Behind the Scenes: Naming Paint Colors for Emerald® Designer Edition™

Ever wonder how a paint color gets its name? Our Director of Color Marketing, Sue Wadden, created a brand-new collection of 200 hues all in need of their own name. From local shoutouts to fan-favorite winners, get a behind-the-scenes look at our Emerald® Designer Edition™ collection and how these hues came to life.

Collage of Emerald Designer Edition paint dollops, room interiors and director of color marketing Sue Wadden

Q: Can you give us a little backstory on how Emerald® Designer Edition™ came to be? 

A: Absolutely! This was a super exciting project not only because it’s our best-in-class product, but it’s tied to 200 new colors available only in Emerald® Designer Edition™. There were some color gaps that we really needed to build into our current color offerings and that’s how this collection came to be. After analyzing our customer’s needs, we added cool neutrals, warm neutrals, chromatics, and blues and greens to round out our assortment – it’s a beautiful collection of color that takes your projects to the next level.

Sue Wadden, director of color marketing, surveying moodboards for Emerald Designer Edition.

Q: What did the color naming process look like?

A: After we defined what the new color space was going to be, we needed to create a unique signature for each color. Then we went line by line, color by color, and just started where any creative process does – brainstorming away. If I’m looking at a soft white, what are some of the words that come to mind? Cloudy, puffy, snowy. We do that whiteboarding for as many colors as we can before we start cross-referencing our archive of existing and retired color names to make sure we’re coming up with something unique.

Q: Where did you draw the main inspiration for the names?

A: Overall, this collection is elevated with a sophisticated look and feel, and I really wanted the names to be as equally beautiful and long-lasting as the colors themselves. We wound up leaning into nature and architectural elements for the color name inspiration because they fit the gravitas of the collection perfectly.

Q: Our employees (and DIYers) joined in on the naming, too – can you tell our readers a little bit about that?

A: We don’t create new colors often, so we wanted this to be a special moment for everyone. We had employees be part of the color naming process for the first time, and the submissions we got were incredible. We crowdsourced hundreds of ideas and narrowed them down to our top two names for each of the five colors that were part of the contest. Then, we let our fans vote for their favorites to become official color names. It was a once-in-a-lifetime experience that was so cool to see.

Collage of Emerald Designer Edition paint dollops

Fun Fact: The winning color names were Fresh Eucalyptus  (Robert D.), Taupe of the Morning (Logan B.), Sunny Side Up (Kevin B.), Before the Storm (Victoria M.) and Frost Bite (Michelle F.). 

Q: Some of the new color names pay homage to our company’s Cleveland roots – why was it important to weave in a little CLE love?

A: I love, love, love local pride and could not miss the chance to celebrate the fabulous city we’re from. Whether it’s Crooked River, which is a nod to the Cuyahoga River, or Prospect, which is a nod to the street Sherwin-Williams is headquartered on, there’s a handful of names threaded throughout the collection that are inspired by major Cleveland landmarks.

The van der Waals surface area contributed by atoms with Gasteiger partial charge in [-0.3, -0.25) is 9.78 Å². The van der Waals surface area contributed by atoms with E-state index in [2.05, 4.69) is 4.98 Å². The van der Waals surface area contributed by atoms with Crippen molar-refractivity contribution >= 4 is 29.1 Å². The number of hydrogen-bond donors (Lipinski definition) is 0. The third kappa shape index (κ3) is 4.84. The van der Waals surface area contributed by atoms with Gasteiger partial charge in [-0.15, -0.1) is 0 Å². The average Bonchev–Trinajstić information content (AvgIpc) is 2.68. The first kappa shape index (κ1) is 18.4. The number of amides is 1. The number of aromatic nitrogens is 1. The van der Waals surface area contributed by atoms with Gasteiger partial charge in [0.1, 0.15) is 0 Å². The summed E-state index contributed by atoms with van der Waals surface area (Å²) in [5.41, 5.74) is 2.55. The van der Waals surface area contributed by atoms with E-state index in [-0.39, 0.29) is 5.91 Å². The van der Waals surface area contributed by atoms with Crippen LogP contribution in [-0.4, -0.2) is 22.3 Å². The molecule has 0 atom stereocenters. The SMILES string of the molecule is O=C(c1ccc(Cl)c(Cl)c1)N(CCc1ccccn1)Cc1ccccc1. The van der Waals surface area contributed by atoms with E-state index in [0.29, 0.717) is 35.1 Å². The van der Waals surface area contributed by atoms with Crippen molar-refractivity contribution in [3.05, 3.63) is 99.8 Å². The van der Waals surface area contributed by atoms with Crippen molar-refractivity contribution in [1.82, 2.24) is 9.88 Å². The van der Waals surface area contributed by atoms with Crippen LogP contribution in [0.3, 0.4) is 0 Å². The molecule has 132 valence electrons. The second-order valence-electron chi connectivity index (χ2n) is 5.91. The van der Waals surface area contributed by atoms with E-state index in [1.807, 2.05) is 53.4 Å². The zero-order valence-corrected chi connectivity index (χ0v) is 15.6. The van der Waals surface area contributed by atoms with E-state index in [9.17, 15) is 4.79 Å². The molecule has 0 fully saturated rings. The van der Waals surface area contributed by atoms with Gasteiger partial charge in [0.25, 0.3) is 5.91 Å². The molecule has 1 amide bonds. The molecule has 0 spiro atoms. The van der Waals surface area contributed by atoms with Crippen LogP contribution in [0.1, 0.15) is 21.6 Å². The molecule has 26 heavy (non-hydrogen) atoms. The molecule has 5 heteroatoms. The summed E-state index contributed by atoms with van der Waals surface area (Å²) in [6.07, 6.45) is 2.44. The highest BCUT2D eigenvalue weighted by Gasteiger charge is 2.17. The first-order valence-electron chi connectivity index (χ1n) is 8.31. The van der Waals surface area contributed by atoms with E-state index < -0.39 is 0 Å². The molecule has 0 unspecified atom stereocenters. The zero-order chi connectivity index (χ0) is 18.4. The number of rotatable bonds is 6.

Collage of Cleveland photos and Emerald Designer Edition color dollops.

Q: Do you have a favorite color name (or two)?

A: Oh gosh, that’s tough. In a way, these colors are like my legacy, so I really do love them all. I adore the color names with clever alliterations like Tangled Twine or Slumber Sloth, but I also love the ones that evoke a sense of emotion like Serendipity does. If I had to pick just one though, it’d be Rose Pink for my daughter Reilly. The name Reilly doesn’t exist in the French vernacular, so her French name is Rose. 

And that’s how a color gets its name! Check out the hues of Emerald Designer Edition in person with color sample ordering and drop a comment below to share your favorite color name from the collection.


  1. Color names can become as iconic in time as the color itself. This has been true in the auto industry for decades. For many of us a brief lesson on color could be useful. That is, hues versus colors: Hues being primary, red, blue, green, yellow… and colors being the combination of hue saturation, lemon yellow, azure blue, fresh eucalyptus…

  2. Like the colors as well as their names.

  3. I was lucky enough to have lived in Medellin, Colombia where emeralds are born.
    One of the greens in this show of color looks like Medellin. Medellin is green with
    its foliage and at night the city opens up to a misty green like the facets in
    a real emerald. Why not name one of your greens Medellin.

    Mary Baquero
  4. I’m painting my kitchen with succulent green, I would like some ideas of offset colors to complete my project, so I can move on to my Parlor?
    Daniel Pawlowski

    Daniel E Pawlowski Sr
    • Sherwin-Williams logo

      Hi Daniel, Succulent SW 9650 is a beautiful, earthy green and would go well with many color families. In order to narrow down choices, can you please tell us what other colors/finishes are in your parlor? For instance, flooring, furniture, accessories? Let us know when you get a minute. Thank you.

  5. Hi:
    we are buying a brand new house that has white colors all over. Would it be OK to use succulent for doors and cabinets?

    nargesse novbakhtian
    • Sherwin-Williams logo

      Hello Nargesse! Congrats on your new home! What other colors are in this space? Such as flooring, countertops and upholestry?


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